TORONTO (Reuters) - The Canadian dollar climbed to a one-week high on Wednesday against its U.S. counterpart as oil rose and after minutes from the latest Federal Reserve meeting weighed on the greenback.
The U.S. dollar .DXY fell to a two-week low against a basket of currencies as several Fed officials expressed they would like more inflation data in the next few months when deciding on future rate hikes.
“It has been just a one-way direction for the U.S. dollar against all the majors,” said Eric Theoret, currency strategist at Scotiabank. “They (Fed policymakers) are willing to be patient to get the data that they need in order to hike”
In contrast, the Bank of Canada has raised rates twice since July, trusting its projections and betting that stronger growth will help push inflation to its target by the middle of next year.
Prices of oil, one of Canada’s major exports, rose for the third day as the Organization of the Petroleum Exporting Countries forecast higher demand for 2018 and heightened tensions in Kurdistan supported prices.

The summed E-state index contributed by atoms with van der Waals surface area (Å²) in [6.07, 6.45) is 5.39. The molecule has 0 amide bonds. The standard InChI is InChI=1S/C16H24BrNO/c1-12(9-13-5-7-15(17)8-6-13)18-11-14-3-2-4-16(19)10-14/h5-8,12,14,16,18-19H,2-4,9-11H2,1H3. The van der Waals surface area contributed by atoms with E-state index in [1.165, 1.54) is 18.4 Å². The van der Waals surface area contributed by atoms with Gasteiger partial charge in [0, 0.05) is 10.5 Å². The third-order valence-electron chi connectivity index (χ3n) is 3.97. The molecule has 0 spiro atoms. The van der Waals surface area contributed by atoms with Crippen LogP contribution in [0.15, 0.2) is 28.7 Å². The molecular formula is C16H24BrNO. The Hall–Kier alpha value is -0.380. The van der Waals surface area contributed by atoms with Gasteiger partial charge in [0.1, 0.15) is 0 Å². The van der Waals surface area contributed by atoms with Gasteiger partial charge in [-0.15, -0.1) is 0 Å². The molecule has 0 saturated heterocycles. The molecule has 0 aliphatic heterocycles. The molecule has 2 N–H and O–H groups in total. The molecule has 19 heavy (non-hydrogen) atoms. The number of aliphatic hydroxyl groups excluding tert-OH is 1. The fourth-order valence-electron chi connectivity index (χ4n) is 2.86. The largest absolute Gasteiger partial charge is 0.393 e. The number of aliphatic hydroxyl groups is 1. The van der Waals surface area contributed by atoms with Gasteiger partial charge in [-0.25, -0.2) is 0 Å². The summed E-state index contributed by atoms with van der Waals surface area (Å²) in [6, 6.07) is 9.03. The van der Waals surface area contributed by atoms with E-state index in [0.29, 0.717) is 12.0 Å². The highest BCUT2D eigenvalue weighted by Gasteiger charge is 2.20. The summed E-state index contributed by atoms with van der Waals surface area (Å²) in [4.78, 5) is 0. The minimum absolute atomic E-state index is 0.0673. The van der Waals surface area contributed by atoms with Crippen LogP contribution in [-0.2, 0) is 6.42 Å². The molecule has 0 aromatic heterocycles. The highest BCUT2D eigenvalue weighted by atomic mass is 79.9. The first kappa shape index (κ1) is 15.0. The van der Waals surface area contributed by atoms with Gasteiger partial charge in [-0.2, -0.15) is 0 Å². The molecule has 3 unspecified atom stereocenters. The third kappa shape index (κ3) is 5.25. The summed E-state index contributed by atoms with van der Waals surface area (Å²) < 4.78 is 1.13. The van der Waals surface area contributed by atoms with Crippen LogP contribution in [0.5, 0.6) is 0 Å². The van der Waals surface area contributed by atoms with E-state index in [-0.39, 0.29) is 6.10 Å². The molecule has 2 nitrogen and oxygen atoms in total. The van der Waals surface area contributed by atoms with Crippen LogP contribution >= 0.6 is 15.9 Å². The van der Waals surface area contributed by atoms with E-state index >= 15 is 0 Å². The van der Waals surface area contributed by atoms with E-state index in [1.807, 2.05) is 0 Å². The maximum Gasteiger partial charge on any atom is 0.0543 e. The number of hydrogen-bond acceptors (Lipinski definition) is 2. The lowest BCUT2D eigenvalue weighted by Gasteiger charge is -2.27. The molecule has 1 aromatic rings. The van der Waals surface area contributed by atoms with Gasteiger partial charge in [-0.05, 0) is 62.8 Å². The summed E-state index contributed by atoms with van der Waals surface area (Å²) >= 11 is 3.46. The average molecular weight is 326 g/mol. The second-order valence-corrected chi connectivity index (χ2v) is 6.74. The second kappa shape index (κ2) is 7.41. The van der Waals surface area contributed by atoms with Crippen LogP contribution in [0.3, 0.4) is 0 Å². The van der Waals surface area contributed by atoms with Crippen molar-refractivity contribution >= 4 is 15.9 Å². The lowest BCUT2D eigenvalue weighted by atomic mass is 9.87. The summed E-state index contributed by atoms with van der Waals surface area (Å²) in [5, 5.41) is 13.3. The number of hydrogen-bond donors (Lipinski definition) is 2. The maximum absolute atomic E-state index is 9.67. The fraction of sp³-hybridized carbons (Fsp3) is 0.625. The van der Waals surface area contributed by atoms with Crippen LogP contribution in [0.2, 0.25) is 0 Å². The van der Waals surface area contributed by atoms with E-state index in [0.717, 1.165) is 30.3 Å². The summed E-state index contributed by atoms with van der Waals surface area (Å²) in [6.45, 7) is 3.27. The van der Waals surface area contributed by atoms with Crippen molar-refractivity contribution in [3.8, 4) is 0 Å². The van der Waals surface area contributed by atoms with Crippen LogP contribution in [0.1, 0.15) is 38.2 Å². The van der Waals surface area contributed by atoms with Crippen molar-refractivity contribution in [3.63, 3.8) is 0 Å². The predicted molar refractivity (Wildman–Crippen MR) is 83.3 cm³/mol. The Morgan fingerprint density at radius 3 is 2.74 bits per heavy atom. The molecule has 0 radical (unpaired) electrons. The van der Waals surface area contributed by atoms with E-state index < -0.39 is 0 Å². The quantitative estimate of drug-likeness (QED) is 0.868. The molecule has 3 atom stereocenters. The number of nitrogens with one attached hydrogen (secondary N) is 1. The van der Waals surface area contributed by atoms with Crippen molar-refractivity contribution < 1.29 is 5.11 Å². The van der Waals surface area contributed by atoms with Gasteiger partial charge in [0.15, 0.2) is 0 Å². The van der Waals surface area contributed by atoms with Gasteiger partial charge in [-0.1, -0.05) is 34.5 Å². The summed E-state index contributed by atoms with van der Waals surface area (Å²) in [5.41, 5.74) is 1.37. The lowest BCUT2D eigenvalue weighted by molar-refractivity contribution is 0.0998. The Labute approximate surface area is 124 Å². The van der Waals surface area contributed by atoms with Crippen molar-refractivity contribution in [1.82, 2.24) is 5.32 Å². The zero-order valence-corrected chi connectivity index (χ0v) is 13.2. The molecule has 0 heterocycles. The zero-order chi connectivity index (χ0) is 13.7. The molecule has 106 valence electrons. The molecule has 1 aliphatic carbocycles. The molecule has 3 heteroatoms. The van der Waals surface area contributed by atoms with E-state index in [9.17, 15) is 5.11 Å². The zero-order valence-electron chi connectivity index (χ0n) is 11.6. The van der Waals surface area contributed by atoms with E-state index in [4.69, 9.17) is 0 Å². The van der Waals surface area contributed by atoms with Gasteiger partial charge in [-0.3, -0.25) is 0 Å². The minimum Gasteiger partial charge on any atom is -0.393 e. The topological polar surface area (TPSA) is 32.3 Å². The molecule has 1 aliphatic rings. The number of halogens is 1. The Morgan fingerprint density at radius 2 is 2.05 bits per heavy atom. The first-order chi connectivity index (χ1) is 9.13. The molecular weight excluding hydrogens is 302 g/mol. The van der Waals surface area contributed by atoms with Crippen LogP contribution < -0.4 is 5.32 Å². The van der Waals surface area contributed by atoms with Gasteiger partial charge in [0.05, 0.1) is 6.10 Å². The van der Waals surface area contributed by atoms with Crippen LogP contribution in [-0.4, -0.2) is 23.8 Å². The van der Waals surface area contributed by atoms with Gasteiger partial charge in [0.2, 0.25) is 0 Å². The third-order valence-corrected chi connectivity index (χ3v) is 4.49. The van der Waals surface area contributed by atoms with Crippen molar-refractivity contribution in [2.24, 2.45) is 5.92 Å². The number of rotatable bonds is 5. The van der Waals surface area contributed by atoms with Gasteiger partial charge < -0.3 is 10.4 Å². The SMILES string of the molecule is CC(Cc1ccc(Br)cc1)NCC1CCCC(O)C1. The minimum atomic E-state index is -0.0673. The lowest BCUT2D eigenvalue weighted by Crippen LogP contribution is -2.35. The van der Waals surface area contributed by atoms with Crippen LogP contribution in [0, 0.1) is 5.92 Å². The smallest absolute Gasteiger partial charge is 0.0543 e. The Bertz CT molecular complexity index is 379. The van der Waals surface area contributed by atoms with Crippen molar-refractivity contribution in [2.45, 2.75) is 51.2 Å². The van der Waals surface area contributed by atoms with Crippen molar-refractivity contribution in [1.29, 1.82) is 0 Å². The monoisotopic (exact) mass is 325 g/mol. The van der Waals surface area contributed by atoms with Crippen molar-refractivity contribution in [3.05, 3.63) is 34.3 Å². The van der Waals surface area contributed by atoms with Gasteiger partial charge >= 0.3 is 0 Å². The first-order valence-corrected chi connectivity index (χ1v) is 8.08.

U.S. crude CLc1 prices settled 38 cents higher at $51.30 a barrel.
At 5 p.m. EDT (2100 GMT), the Canadian dollar CAD=D4 was trading at C$1.2460 to the greenback, or 80.26 U.S. cents, up 0.4 percent.
The currency’s weakest level of the session was C$1.2530, while it touched its strongest since Oct. 4 at C$1.2453.
U.S. President Donald Trump said he would be open to doing a bilateral trade deal with Canada but not Mexico if talks between the three countries over the North American Free Trade Agreement fall apart.
Canada sends about 75 percent of its exports to the United States. Its economy could suffer if NAFTA is abandoned.
Canadian government bond prices were mixed across a flatter yield curve, with the two-year CA2YT=RR down 0.5 Canadian cent to yield 1.552 percent and the 10-year CA10YT=RR rising 11 Canadian cents to yield 2.111 percent.
Reporting by Fergal Smith; Editing by Lisa Shumaker
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